ABSTRACT: OBJECTIVE: Five core domains have been endorsed by Outcome Measures in Rheumatology (OMERACT) for acute gout: pain, joint swelling, joint tenderness, patient global assessment, and activity limitation. We evaluated instruments for these domains according to the OMERACT filter: truth, feasibility, and discrimination. METHODS: A systematic search strategy for instruments used to measure the acute gout core domains was formulated. For each method, articles were assessed by 2 reviewers to summarize information according to the specific components of the OMERACT filter. RESULTS: Seventy-seven articles and abstracts met the inclusion criteria. Pain was most frequently reported (76 studies, 20 instruments). The pain instruments used most often were 100 mm visual analog scale (VAS) and 5-point Likert scale. Both methods have high feasibility, face and content validity, and within- and between-group discrimination. Four-point Likert scales assessing index joint swelling and tenderness have been used in numerous acute gout studies; these instruments are feasible, with high face and content validity, and show within- and between-group discrimination. Five-point Patient Global Assessment of Response to Treatment (PGART) scales are feasible and valid, and show within- and between-group discrimination. Measures of activity limitations were infrequently reported, and insufficient data were available to make definite assessments of the instruments for this domain. CONCLUSION: Many different instruments have been used to assess the acute gout core domains. Pain VAS and 5-point Likert scales, 4-point Likert scales of index joint swelling and tenderness and 5-point PGART instruments meet the criteria for the OMERACT filter.

10 Review New classification criteria for gout: a framework for progress. 2013

Dalbeth, Nicola / Fransen, Jaap / Jansen, Tim L / Neogi, Tuhina / Schumacher, H Ralph / Taylor, William J. ·Department of Medicine, Faculty of Medical and Health Sciences, University of Auckland, 85 Park Road, Grafton, Auckland, New Zealand. n.dalbeth@auckland.ac.nz. ·Rheumatology (Oxford) · Pubmed #23611919.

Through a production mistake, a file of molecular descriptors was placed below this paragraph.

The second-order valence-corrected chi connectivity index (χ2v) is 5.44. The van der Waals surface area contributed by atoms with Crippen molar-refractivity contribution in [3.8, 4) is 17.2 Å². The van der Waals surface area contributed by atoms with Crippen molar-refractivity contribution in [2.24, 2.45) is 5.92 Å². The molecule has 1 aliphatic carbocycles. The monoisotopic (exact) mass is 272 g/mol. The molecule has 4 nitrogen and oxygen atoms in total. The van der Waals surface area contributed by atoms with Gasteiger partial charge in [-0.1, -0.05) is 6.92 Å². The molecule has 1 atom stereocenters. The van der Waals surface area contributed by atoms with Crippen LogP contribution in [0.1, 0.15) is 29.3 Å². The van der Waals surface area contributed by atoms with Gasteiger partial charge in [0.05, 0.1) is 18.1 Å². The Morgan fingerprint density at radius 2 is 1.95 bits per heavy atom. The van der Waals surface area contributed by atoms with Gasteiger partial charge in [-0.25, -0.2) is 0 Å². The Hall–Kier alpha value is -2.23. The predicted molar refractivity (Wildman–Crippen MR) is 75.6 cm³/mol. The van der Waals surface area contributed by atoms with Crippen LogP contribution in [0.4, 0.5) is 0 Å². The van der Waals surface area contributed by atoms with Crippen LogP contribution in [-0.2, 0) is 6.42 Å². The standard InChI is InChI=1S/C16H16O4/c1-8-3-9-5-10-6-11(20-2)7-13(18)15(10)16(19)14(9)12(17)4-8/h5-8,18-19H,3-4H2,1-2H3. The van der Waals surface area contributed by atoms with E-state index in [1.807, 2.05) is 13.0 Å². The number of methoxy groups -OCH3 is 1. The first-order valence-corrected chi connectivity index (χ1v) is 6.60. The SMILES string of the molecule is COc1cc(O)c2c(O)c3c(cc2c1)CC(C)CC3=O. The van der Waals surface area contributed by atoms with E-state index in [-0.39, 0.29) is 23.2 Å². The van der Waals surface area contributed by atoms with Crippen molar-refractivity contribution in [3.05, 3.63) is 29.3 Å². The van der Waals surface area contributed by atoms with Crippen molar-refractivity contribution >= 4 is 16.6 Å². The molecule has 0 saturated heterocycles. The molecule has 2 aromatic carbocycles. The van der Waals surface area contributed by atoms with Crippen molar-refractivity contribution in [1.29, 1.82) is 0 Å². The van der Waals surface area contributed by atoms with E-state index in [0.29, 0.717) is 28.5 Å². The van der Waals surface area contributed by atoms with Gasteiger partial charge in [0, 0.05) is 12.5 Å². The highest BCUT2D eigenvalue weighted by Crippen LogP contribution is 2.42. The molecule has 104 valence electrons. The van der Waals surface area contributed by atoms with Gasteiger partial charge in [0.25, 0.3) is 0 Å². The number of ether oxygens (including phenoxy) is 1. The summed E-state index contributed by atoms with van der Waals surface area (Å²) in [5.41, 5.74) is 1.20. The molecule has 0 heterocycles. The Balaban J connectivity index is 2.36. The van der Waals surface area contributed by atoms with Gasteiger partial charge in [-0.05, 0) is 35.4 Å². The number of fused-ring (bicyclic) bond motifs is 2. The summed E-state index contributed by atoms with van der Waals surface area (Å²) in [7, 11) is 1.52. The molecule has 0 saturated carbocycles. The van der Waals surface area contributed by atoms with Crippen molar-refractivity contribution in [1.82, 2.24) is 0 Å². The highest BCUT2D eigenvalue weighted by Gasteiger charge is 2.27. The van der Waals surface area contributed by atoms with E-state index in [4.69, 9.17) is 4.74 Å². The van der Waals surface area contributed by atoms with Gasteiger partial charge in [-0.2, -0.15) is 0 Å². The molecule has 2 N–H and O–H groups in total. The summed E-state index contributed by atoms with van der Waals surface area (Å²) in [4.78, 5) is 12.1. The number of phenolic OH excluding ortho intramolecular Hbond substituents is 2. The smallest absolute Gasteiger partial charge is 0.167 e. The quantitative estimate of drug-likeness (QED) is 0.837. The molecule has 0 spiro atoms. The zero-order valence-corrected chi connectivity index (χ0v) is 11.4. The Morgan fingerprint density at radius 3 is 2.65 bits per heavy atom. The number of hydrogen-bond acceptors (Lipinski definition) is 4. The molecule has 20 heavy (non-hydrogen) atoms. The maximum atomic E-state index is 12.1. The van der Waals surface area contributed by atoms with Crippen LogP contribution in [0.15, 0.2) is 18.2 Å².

ABSTRACT: The definitive classification or diagnosis of gout normally relies upon the identification of MSU crystals in SF or from tophi. Where microscopic examination of SF is not available or is impractical, the best approach may differ depending upon the context. For many types of research, clinical classification criteria are necessary. The increasing prevalence of gout, advances in therapeutics and the development of international research collaborations to understand the impact, mechanisms and optimal treatment of this condition emphasize the need for accurate and uniform classification criteria for gout. Five clinical classification criteria for gout currently exist. However, none of the currently available criteria has been adequately validated. An international project is currently under way to develop new validated gout classification criteria. These criteria will be an essential step forward to advance the research agenda in the modern era of gout management.

11 Review Systematic review of the prevalence of gout and hyperuricaemia in Australia. 2012

Robinson, P C / Taylor, W J / Merriman, T R. ·University of Queensland Diamantina Institute Department of Rheumatology, Princess Alexandra Hospital, Brisbane, Queensland, Australia University of Otago, Wellington Wellington Regional Rheumatology Unit, Hutt Valley District Health Board, Lower Hutt Department of Biochemistry, University of Otago, Dunedin, New Zealand. ·Intern Med J · Pubmed #24020339.

ABSTRACT: AIMS: Gout is a growing health problem worldwide especially in affluent countries, such as Australia. Gout and hyperuricaemia are associated with the metabolic syndrome, diabetes mellitus, obesity and hypertension. More importantly, Australia has a growing prevalence of these important health problems. The aim of this study was to systematically review published information regarding the prevalence of gout and hyperuricaemia in Australia. METHODS: A systematic search was undertaken of the MEDLINE, EMBASE and Web of Science databases, as well as relevant websites for journal articles and reports relating to the prevalence of hyperuricaemia and gout in Australia. RESULTS: Twenty-five journal articles and five reports were included in the review. Data collected in a standardised way show gout increased in prevalence from 0.5% population prevalence to 1.7% population prevalence from 1968 to 1995/1996. There has been a significant rise in the prevalence of gout in the Australian Aboriginal population from 0% in 1965 to 9.7% in men and 2.9% in women in 2002. Consistent with the rise in gout prevalence, serum uric acid in blood donors has increased from 1959 to 1980 (17% in 30- to 40-year-old men). CONCLUSIONS: The rate of gout and hyperuricaemia in Australia is high in relation to comparable countries and is increasing. The prevalence of gout in elderly male Australians is second only to New Zealand, which has the highest reported rate in the world. Further research on Aboriginal and Torres Strait Islander gout and hyperuricaemia is required as a result of the lack of contemporary data.